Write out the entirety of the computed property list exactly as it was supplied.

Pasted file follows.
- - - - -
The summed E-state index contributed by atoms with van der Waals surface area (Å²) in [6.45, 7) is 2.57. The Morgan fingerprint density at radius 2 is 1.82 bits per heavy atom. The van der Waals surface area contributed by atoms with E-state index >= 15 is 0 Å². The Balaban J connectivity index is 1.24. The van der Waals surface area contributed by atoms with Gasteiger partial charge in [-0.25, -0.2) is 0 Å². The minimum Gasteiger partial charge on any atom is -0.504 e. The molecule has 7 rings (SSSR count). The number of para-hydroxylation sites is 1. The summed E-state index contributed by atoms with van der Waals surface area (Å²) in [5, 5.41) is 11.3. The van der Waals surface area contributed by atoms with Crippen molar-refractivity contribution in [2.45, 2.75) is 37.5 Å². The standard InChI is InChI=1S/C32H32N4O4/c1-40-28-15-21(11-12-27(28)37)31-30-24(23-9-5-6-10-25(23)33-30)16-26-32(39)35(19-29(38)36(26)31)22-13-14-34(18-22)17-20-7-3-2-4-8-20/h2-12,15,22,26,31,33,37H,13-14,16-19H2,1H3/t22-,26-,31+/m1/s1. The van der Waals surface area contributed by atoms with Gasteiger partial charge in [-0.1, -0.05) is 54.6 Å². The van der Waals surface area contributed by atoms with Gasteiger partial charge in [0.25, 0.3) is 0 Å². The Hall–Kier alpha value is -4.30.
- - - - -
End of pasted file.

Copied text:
The summed E-state index contributed by atoms with van der Waals surface area (Å²) in [6.45, 7) is 2.57. The Morgan fingerprint density at radius 2 is 1.82 bits per heavy atom. The van der Waals surface area contributed by atoms with E-state index >= 15 is 0 Å². The Balaban J connectivity index is 1.24. The van der Waals surface area contributed by atoms with Gasteiger partial charge in [-0.25, -0.2) is 0 Å². The minimum Gasteiger partial charge on any atom is -0.504 e. The molecule has 7 rings (SSSR count). The number of para-hydroxylation sites is 1. The summed E-state index contributed by atoms with van der Waals surface area (Å²) in [5, 5.41) is 11.3. The van der Waals surface area contributed by atoms with Crippen molar-refractivity contribution in [2.45, 2.75) is 37.5 Å². The standard InChI is InChI=1S/C32H32N4O4/c1-40-28-15-21(11-12-27(28)37)31-30-24(23-9-5-6-10-25(23)33-30)16-26-32(39)35(19-29(38)36(26)31)22-13-14-34(18-22)17-20-7-3-2-4-8-20/h2-12,15,22,26,31,33,37H,13-14,16-19H2,1H3/t22-,26-,31+/m1/s1. The van der Waals surface area contributed by atoms with Gasteiger partial charge in [-0.1, -0.05) is 54.6 Å². The van der Waals surface area contributed by atoms with Gasteiger partial charge in [0.25, 0.3) is 0 Å². The Hall–Kier alpha value is -4.30.